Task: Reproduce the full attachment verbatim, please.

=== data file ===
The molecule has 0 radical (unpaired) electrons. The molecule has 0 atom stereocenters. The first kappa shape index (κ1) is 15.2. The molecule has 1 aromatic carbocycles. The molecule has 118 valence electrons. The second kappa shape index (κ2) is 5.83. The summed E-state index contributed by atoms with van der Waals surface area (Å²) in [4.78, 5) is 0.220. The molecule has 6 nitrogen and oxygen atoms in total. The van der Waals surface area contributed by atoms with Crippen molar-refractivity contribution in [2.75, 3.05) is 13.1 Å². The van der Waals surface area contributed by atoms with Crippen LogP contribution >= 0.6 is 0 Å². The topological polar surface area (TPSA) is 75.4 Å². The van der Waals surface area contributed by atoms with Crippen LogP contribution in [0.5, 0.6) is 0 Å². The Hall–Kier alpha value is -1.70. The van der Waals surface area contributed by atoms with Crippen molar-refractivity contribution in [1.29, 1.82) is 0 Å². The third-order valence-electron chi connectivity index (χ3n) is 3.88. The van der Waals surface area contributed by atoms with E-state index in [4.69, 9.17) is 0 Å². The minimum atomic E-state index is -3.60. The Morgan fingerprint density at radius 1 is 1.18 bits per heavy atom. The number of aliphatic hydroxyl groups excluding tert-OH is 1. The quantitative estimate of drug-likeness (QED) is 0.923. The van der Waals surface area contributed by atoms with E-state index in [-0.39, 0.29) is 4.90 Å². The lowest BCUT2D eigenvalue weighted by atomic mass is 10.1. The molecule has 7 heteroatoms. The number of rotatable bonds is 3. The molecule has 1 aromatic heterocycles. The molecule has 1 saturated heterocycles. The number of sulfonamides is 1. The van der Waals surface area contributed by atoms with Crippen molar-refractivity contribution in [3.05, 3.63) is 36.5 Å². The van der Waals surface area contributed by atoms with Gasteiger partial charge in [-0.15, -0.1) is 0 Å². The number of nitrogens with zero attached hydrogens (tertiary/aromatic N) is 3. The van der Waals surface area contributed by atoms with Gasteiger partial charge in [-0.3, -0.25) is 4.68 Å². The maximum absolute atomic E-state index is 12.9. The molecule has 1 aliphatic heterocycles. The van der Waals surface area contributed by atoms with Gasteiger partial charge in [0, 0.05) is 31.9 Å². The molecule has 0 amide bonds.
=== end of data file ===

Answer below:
The molecule has 0 radical (unpaired) electrons. The molecule has 0 atom stereocenters. The first kappa shape index (κ1) is 15.2. The molecule has 1 aromatic carbocycles. The molecule has 118 valence electrons. The second kappa shape index (κ2) is 5.83. The summed E-state index contributed by atoms with van der Waals surface area (Å²) in [4.78, 5) is 0.220. The molecule has 6 nitrogen and oxygen atoms in total. The van der Waals surface area contributed by atoms with Crippen molar-refractivity contribution in [2.75, 3.05) is 13.1 Å². The van der Waals surface area contributed by atoms with Crippen LogP contribution >= 0.6 is 0 Å². The topological polar surface area (TPSA) is 75.4 Å². The van der Waals surface area contributed by atoms with Crippen LogP contribution in [0.5, 0.6) is 0 Å². The Hall–Kier alpha value is -1.70. The van der Waals surface area contributed by atoms with Crippen molar-refractivity contribution in [1.29, 1.82) is 0 Å². The third-order valence-electron chi connectivity index (χ3n) is 3.88. The van der Waals surface area contributed by atoms with E-state index in [4.69, 9.17) is 0 Å². The minimum atomic E-state index is -3.60. The Morgan fingerprint density at radius 1 is 1.18 bits per heavy atom. The number of aliphatic hydroxyl groups excluding tert-OH is 1. The quantitative estimate of drug-likeness (QED) is 0.923. The van der Waals surface area contributed by atoms with E-state index in [-0.39, 0.29) is 4.90 Å². The lowest BCUT2D eigenvalue weighted by atomic mass is 10.1. The molecule has 7 heteroatoms. The number of rotatable bonds is 3. The molecule has 1 aromatic heterocycles. The molecule has 1 saturated heterocycles. The number of sulfonamides is 1. The van der Waals surface area contributed by atoms with Crippen molar-refractivity contribution in [3.05, 3.63) is 36.5 Å². The van der Waals surface area contributed by atoms with Gasteiger partial charge in [-0.15, -0.1) is 0 Å². The number of nitrogens with zero attached hydrogens (tertiary/aromatic N) is 3. The van der Waals surface area contributed by atoms with Gasteiger partial charge in [-0.3, -0.25) is 4.68 Å². The maximum absolute atomic E-state index is 12.9. The molecule has 1 aliphatic heterocycles. The van der Waals surface area contributed by atoms with Gasteiger partial charge in [0, 0.05) is 31.9 Å². The molecule has 0 amide bonds.